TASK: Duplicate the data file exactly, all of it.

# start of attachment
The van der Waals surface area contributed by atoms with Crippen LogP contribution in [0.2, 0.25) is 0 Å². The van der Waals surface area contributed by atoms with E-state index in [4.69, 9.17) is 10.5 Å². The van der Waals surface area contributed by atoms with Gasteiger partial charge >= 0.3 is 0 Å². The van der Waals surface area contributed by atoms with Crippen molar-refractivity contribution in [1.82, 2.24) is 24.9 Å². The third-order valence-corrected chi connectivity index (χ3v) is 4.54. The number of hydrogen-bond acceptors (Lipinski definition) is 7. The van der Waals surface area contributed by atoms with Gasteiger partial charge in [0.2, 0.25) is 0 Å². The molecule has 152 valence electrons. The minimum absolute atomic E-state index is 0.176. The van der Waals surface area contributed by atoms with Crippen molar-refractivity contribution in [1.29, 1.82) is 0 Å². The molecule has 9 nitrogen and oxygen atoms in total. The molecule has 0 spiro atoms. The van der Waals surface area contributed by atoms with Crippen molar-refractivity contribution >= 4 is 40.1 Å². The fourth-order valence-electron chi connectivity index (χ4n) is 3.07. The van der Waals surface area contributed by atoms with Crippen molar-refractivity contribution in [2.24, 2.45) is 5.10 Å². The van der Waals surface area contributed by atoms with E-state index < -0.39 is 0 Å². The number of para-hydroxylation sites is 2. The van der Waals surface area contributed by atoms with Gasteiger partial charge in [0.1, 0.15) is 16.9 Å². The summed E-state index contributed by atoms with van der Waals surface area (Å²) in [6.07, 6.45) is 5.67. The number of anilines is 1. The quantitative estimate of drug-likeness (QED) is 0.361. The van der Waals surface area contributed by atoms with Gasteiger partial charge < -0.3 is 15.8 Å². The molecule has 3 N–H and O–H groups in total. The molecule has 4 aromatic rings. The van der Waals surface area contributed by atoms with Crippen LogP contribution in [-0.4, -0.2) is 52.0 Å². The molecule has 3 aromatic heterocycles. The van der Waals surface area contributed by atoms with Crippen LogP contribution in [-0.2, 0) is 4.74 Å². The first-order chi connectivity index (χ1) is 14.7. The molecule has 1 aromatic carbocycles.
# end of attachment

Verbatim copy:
The van der Waals surface area contributed by atoms with Crippen LogP contribution in [0.2, 0.25) is 0 Å². The van der Waals surface area contributed by atoms with E-state index in [4.69, 9.17) is 10.5 Å². The van der Waals surface area contributed by atoms with Gasteiger partial charge >= 0.3 is 0 Å². The van der Waals surface area contributed by atoms with Crippen molar-refractivity contribution in [1.82, 2.24) is 24.9 Å². The third-order valence-corrected chi connectivity index (χ3v) is 4.54. The number of hydrogen-bond acceptors (Lipinski definition) is 7. The van der Waals surface area contributed by atoms with Gasteiger partial charge in [0.2, 0.25) is 0 Å². The molecule has 152 valence electrons. The minimum absolute atomic E-state index is 0.176. The van der Waals surface area contributed by atoms with Crippen molar-refractivity contribution in [1.29, 1.82) is 0 Å². The molecule has 9 nitrogen and oxygen atoms in total. The molecule has 0 spiro atoms. The van der Waals surface area contributed by atoms with Crippen molar-refractivity contribution >= 4 is 40.1 Å². The fourth-order valence-electron chi connectivity index (χ4n) is 3.07. The van der Waals surface area contributed by atoms with Crippen molar-refractivity contribution in [2.24, 2.45) is 5.10 Å². The van der Waals surface area contributed by atoms with E-state index < -0.39 is 0 Å². The number of para-hydroxylation sites is 2. The van der Waals surface area contributed by atoms with Gasteiger partial charge in [0.1, 0.15) is 16.9 Å². The summed E-state index contributed by atoms with van der Waals surface area (Å²) in [6.07, 6.45) is 5.67. The number of anilines is 1. The quantitative estimate of drug-likeness (QED) is 0.361. The van der Waals surface area contributed by atoms with Gasteiger partial charge < -0.3 is 15.8 Å². The molecule has 3 N–H and O–H groups in total. The molecule has 4 aromatic rings. The van der Waals surface area contributed by atoms with Crippen LogP contribution in [-0.4, -0.2) is 52.0 Å². The molecule has 3 aromatic heterocycles. The van der Waals surface area contributed by atoms with Crippen LogP contribution in [-0.2, 0) is 4.74 Å². The first-order chi connectivity index (χ1) is 14.7. The molecule has 1 aromatic carbocycles.